As a result of Obama’s appalling reelection, expect your tax burden to go shooting upward in 2013. Hey, somebody has to pay for this:
In the John Waters-esque sector of northwest Baltimore — equal parts kitschy, sketchy, artsy and weird — Gerry Mak and Sarah Magida sauntered through a small ethnic market stocked with Japanese eggplant, mint chutney and fresh turmeric. After gathering ingredients for that evening’s dinner, they walked to the cash register and awaited their moments of truth.
“I have $80 bucks left!” Magida said. “I’m so happy!”
“I have $12,” Mak said with a frown.
The two friends weren’t tabulating the cash in their wallets but what remained of the monthly allotment on their Supplemental Nutrition Assistance Program debit cards, the official new term for what are still known colloquially as food stamps.
Magida, a 30-year-old art school graduate, had been installing museum exhibits for a living until the recession caused arts funding — and her usual gigs — to dry up. She applied for food stamps last summer, and since then she’s used her $150 in monthly benefits for things like fresh produce, raw honey and fresh-squeezed juices from markets near her house in the neighborhood of Hampden, and soy meat alternatives and gourmet ice cream from a Whole Foods a few miles away.
“I’m eating better than I ever have before,” she told me.
Until the crash Obama’s wealth redistribution is making inevitable. Then she’ll be eating out of dumpsters — just like those of us who work instead of vote for a living.
Mak, 31, grew up in Westchester, graduated from the University of Chicago and toiled in publishing in New York during his 20s before moving to Baltimore last year with a meager part-time blogging job and prospects for little else. About half of his friends in Baltimore have been getting food stamps since the economy toppled, so he decided to give it a try; to his delight, he qualified for $200 a month.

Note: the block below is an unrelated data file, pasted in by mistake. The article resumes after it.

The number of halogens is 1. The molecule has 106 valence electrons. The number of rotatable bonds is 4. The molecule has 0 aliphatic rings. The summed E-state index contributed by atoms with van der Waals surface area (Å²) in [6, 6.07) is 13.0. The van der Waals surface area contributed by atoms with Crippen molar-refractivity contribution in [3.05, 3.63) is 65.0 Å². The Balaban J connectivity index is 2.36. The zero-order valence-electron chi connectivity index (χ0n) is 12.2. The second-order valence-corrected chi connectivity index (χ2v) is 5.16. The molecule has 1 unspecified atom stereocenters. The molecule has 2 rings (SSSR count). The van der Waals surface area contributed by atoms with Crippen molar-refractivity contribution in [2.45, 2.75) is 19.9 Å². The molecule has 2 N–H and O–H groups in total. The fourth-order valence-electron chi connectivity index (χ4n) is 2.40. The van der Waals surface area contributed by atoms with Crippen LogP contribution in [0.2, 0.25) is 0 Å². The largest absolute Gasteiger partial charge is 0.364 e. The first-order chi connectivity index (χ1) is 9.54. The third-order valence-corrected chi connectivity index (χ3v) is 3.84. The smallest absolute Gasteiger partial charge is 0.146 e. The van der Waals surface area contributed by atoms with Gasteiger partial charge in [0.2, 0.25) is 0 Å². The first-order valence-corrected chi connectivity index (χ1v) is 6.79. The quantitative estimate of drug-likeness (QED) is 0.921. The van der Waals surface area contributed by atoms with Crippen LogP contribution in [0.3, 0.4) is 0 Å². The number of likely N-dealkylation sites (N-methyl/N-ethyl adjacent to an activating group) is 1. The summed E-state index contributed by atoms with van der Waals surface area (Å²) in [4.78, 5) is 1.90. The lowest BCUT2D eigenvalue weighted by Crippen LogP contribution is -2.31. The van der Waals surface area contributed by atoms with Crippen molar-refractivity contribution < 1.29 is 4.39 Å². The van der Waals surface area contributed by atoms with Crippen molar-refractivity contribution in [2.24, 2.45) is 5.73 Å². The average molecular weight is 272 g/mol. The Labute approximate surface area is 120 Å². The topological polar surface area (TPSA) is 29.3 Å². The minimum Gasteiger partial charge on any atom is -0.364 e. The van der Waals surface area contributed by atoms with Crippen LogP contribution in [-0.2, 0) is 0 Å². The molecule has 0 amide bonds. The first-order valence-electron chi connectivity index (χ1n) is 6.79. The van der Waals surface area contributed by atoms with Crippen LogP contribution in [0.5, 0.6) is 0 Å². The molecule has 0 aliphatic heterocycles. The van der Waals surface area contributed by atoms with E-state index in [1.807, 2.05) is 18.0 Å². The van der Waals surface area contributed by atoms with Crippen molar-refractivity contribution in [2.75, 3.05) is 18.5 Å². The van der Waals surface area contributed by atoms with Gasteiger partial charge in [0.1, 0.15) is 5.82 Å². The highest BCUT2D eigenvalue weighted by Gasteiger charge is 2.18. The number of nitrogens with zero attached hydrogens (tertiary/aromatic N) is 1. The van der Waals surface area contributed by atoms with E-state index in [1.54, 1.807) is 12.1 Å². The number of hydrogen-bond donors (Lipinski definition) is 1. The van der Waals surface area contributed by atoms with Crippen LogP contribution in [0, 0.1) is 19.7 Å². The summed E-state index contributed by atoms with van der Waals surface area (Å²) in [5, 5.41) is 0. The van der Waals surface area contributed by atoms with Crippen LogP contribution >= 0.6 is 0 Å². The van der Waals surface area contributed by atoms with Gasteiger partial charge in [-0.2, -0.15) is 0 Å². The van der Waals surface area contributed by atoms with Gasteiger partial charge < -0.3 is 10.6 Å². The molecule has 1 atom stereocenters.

“I’m sort of a foodie, and I’m not going to do the ‘living off ramen’ thing,” he said, fondly remembering a recent meal he’d prepared of roasted rabbit with butter, tarragon and sweet potatoes. “I used to think that you could only get processed food and government cheese on food stamps, but it’s great that you can get anything.”
Ask of Obama, and he shall deliver — for awhile.
At Magida’s brick row house in Baltimore, she and Mak minced garlic while observing that one of the upsides of unemployment was having plenty of time to cook elaborate meals, and that among their friends, they had let go of any bad feelings about how their food was procured.
“It’s not a thing people feel ashamed of, at least not around here,” said Mak. “It feels like a necessity right now.”
Savory aromas wafted through the kitchen as a table was set with a heaping plate of Thai yellow curry with coconut milk and lemongrass, Chinese gourd sautéed in hot chile sauce and sweet clementine juice, all of it courtesy of government assistance.
Wouldn’t it be nice to think that at some point people would rise up against the useless parasites who are bleeding us to death? Unfortunately, it if were going to happen, it would have by now. Once you grant government the power to steal from some to give to others, civilization is lost.
On a tip from AC.